In a recent case involving Apotex’s proposed biosimilar product to Amgen’s Neulasta® (pegfilgrastim). Amgen sought a preliminary injunction to enforce the Biologic Price Competition and Innovation Act (BPCIA) provision that requires an applicant to give notice 180 days before marketing an FDA-licensed product.1 In Amgen v. Sandoz, a divided Federal Circuit held that “the 180-day period runs from post-licensure notice.”2 In that case, the biosimilar applicant defaulted on the statutory process for exchanging patent information and channeling patent litigation (“information exchange”) required by 42 U.S.C. § 262(l), by not providing the reference product sponsor with a copy of the biosimilar application, as required by 42 U.S.C. § 262(l)(2)(A).

In the instant case, Apotex argued that the commercial marketing provision of the BPCIA was not mandatory because it did engage in the information exchange.3 Apotex filed a biologics application for Amgen’s Neulasta® in October 2014, and the FDA accepted the application for review on December 15, 2014.4 Apotex and Amgen engaged in the required information exchange, during which Apotex provided notice of future commercial marketing pursuant to paragraph (l)(8)(A) of the BPCIA, even though Apotex lacked an FDA license.5 In October 2015, Amgen asked the district court to issue a preliminary injunction that would require Apotex to provide paragraph (l)(8)(A) notice “if an when it receives a license, and to delay any commercial marketing from that notice.”6 The district court agreed with Amgen, and granted a preliminary injunction.7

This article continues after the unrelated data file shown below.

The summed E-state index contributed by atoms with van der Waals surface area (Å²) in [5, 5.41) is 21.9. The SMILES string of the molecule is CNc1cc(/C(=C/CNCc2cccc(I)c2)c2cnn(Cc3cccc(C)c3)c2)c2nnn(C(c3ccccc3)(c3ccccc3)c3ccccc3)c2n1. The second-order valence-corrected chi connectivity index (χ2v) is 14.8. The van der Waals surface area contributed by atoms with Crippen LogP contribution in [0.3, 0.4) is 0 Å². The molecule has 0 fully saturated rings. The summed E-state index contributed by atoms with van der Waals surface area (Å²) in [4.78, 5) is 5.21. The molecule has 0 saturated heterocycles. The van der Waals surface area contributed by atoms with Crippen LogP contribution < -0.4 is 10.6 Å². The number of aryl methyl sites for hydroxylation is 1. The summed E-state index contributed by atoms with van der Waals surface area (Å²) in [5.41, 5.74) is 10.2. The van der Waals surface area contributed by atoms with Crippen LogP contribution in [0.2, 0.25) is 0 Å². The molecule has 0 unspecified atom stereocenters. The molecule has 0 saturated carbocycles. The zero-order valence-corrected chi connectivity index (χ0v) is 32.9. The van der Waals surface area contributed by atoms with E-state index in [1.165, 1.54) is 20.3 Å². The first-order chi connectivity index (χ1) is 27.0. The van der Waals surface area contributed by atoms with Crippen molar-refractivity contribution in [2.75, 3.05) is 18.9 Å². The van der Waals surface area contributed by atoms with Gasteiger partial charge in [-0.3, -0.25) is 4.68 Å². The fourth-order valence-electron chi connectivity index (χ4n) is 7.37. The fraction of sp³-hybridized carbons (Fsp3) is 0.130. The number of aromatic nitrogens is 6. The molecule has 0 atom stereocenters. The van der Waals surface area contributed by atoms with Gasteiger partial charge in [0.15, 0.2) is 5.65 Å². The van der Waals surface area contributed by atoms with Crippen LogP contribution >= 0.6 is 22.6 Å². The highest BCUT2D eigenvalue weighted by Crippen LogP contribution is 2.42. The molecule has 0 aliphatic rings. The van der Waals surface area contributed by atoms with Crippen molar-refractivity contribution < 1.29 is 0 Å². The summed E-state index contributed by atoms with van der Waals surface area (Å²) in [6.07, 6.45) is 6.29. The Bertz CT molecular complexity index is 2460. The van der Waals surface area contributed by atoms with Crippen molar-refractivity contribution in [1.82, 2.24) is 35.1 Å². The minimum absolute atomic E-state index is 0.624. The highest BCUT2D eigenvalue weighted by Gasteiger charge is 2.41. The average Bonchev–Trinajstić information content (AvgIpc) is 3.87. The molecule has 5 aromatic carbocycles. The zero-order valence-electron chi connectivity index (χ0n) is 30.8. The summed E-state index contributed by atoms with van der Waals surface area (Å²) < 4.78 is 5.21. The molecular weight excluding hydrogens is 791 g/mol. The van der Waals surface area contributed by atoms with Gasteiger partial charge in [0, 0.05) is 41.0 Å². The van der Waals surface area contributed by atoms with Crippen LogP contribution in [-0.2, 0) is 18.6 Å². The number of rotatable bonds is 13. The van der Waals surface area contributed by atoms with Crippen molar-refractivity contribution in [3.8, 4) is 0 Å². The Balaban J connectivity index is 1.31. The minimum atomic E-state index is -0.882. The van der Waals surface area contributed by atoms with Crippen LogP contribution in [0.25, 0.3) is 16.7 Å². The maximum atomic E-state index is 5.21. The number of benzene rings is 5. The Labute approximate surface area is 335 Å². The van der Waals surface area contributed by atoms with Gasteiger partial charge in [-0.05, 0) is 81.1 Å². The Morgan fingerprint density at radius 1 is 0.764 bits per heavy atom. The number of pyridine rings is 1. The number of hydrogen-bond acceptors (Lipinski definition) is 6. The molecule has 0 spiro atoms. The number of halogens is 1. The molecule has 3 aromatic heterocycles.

On appeal, a unanimous Federal Circuit affirmed the district court ruling, and determined that the notice provision is mandatory regardless of whether the applicant provides the paragraph (2)(A) notice that begins the information-exchange process.8 The court also rejected Apotex’s argument that its decision would give reference product sponsors 12.5 years of exclusivity, rather than the 12 years envisioned by the statute.9

The court stated:

[I]t is implicit in the Biologics Act that any such delay beyond 12 years should occur less and less as time goes by. Doubtless, there will be some exclusivity periods beyond 12 years in the early years of the Biologics Act, as biosimilars are introduced for reference products licensed well before the Act was adopted in 2010. But as time passes, more and more of the reference products will be newer, and a biosimilar-product applicant, entitled to file an application a mere four years after licensure of the reference product … can seek approval long before the 12-year exclusivity period is up.10

The court concluded that the purpose of paragraph (8)(A) is “to ensure that, starting from when the applicant’s product, uses, and processes are fixed by the license, the necessary decision-making regarding further patent litigation is not conducted under time pressure that will impair its fairness and accuracy,” covers applicants that file paragraph (2)(A) notices as well as those who do not.11